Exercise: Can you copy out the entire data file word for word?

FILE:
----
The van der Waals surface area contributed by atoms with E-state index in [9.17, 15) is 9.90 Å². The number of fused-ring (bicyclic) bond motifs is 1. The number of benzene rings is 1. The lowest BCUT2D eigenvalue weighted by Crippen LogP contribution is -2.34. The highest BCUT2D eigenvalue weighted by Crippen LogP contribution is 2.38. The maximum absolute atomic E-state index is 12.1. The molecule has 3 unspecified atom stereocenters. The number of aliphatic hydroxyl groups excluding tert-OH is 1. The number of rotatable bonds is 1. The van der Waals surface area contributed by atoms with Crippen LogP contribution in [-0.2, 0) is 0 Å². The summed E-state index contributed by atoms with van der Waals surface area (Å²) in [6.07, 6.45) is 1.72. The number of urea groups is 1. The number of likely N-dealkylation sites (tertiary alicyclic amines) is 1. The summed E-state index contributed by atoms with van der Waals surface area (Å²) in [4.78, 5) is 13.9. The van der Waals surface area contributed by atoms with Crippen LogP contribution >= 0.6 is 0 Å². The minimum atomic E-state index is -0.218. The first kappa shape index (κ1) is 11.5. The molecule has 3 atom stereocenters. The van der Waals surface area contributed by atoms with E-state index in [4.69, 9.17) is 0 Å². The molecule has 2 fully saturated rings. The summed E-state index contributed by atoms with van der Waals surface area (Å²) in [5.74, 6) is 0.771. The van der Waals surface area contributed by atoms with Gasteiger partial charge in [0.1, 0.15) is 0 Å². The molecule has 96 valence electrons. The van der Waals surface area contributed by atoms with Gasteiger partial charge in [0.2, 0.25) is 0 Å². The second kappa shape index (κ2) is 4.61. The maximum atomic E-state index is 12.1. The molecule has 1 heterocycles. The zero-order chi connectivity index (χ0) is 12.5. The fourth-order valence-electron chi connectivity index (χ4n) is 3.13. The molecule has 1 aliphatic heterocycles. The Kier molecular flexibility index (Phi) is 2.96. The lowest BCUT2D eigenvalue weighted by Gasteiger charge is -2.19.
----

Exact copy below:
The van der Waals surface area contributed by atoms with E-state index in [9.17, 15) is 9.90 Å². The number of fused-ring (bicyclic) bond motifs is 1. The number of benzene rings is 1. The lowest BCUT2D eigenvalue weighted by Crippen LogP contribution is -2.34. The highest BCUT2D eigenvalue weighted by Crippen LogP contribution is 2.38. The maximum absolute atomic E-state index is 12.1. The molecule has 3 unspecified atom stereocenters. The number of aliphatic hydroxyl groups excluding tert-OH is 1. The number of rotatable bonds is 1. The van der Waals surface area contributed by atoms with Crippen LogP contribution in [-0.2, 0) is 0 Å². The summed E-state index contributed by atoms with van der Waals surface area (Å²) in [6.07, 6.45) is 1.72. The number of urea groups is 1. The number of likely N-dealkylation sites (tertiary alicyclic amines) is 1. The summed E-state index contributed by atoms with van der Waals surface area (Å²) in [4.78, 5) is 13.9. The van der Waals surface area contributed by atoms with Crippen LogP contribution >= 0.6 is 0 Å². The minimum atomic E-state index is -0.218. The first kappa shape index (κ1) is 11.5. The molecule has 3 atom stereocenters. The van der Waals surface area contributed by atoms with E-state index in [4.69, 9.17) is 0 Å². The molecule has 2 fully saturated rings. The summed E-state index contributed by atoms with van der Waals surface area (Å²) in [5.74, 6) is 0.771. The van der Waals surface area contributed by atoms with Gasteiger partial charge in [0.1, 0.15) is 0 Å². The molecule has 96 valence electrons. The van der Waals surface area contributed by atoms with Gasteiger partial charge in [0.2, 0.25) is 0 Å². The second kappa shape index (κ2) is 4.61. The maximum atomic E-state index is 12.1. The molecule has 1 heterocycles. The zero-order chi connectivity index (χ0) is 12.5. The fourth-order valence-electron chi connectivity index (χ4n) is 3.13. The molecule has 1 aliphatic heterocycles. The Kier molecular flexibility index (Phi) is 2.96. The lowest BCUT2D eigenvalue weighted by Gasteiger charge is -2.19.